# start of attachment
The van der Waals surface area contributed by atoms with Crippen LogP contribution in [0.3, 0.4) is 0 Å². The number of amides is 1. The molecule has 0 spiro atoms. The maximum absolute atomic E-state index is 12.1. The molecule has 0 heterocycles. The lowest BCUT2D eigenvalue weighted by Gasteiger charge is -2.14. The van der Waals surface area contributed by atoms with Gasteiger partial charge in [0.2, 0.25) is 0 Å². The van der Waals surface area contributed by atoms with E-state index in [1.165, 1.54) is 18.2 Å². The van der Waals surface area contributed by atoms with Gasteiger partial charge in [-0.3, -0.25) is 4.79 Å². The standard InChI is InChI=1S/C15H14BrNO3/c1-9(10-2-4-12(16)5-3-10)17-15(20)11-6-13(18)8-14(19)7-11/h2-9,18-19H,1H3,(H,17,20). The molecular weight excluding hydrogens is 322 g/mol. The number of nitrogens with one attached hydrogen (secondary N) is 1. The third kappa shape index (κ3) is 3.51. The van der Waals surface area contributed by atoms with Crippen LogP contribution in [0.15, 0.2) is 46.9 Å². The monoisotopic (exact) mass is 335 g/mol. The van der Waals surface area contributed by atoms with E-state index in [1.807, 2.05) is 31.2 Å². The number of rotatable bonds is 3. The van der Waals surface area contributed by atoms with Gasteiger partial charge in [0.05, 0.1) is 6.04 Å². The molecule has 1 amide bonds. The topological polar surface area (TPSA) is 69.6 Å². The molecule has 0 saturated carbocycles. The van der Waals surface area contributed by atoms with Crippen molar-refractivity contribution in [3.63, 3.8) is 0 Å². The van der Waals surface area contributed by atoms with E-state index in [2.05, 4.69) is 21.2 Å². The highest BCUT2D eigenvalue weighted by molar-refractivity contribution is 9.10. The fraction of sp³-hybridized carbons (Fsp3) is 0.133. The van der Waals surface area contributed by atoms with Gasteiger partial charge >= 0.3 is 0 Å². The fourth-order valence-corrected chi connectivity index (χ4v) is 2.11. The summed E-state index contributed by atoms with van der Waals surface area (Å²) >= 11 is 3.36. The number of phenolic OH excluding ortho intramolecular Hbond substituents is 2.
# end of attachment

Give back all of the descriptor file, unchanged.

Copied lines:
The van der Waals surface area contributed by atoms with Crippen LogP contribution in [0.3, 0.4) is 0 Å². The number of amides is 1. The molecule has 0 spiro atoms. The maximum absolute atomic E-state index is 12.1. The molecule has 0 heterocycles. The lowest BCUT2D eigenvalue weighted by Gasteiger charge is -2.14. The van der Waals surface area contributed by atoms with Gasteiger partial charge in [0.2, 0.25) is 0 Å². The van der Waals surface area contributed by atoms with E-state index in [1.165, 1.54) is 18.2 Å². The van der Waals surface area contributed by atoms with Gasteiger partial charge in [-0.3, -0.25) is 4.79 Å². The standard InChI is InChI=1S/C15H14BrNO3/c1-9(10-2-4-12(16)5-3-10)17-15(20)11-6-13(18)8-14(19)7-11/h2-9,18-19H,1H3,(H,17,20). The molecular weight excluding hydrogens is 322 g/mol. The number of nitrogens with one attached hydrogen (secondary N) is 1. The third kappa shape index (κ3) is 3.51. The van der Waals surface area contributed by atoms with Crippen LogP contribution in [0.15, 0.2) is 46.9 Å². The monoisotopic (exact) mass is 335 g/mol. The van der Waals surface area contributed by atoms with E-state index in [1.807, 2.05) is 31.2 Å². The number of rotatable bonds is 3. The van der Waals surface area contributed by atoms with Gasteiger partial charge in [0.05, 0.1) is 6.04 Å². The molecule has 1 amide bonds. The topological polar surface area (TPSA) is 69.6 Å². The molecule has 0 saturated carbocycles. The van der Waals surface area contributed by atoms with Crippen molar-refractivity contribution in [3.63, 3.8) is 0 Å². The van der Waals surface area contributed by atoms with E-state index in [2.05, 4.69) is 21.2 Å². The highest BCUT2D eigenvalue weighted by molar-refractivity contribution is 9.10. The fraction of sp³-hybridized carbons (Fsp3) is 0.133. The van der Waals surface area contributed by atoms with Gasteiger partial charge >= 0.3 is 0 Å². The fourth-order valence-corrected chi connectivity index (χ4v) is 2.11. The summed E-state index contributed by atoms with van der Waals surface area (Å²) >= 11 is 3.36. The number of phenolic OH excluding ortho intramolecular Hbond substituents is 2.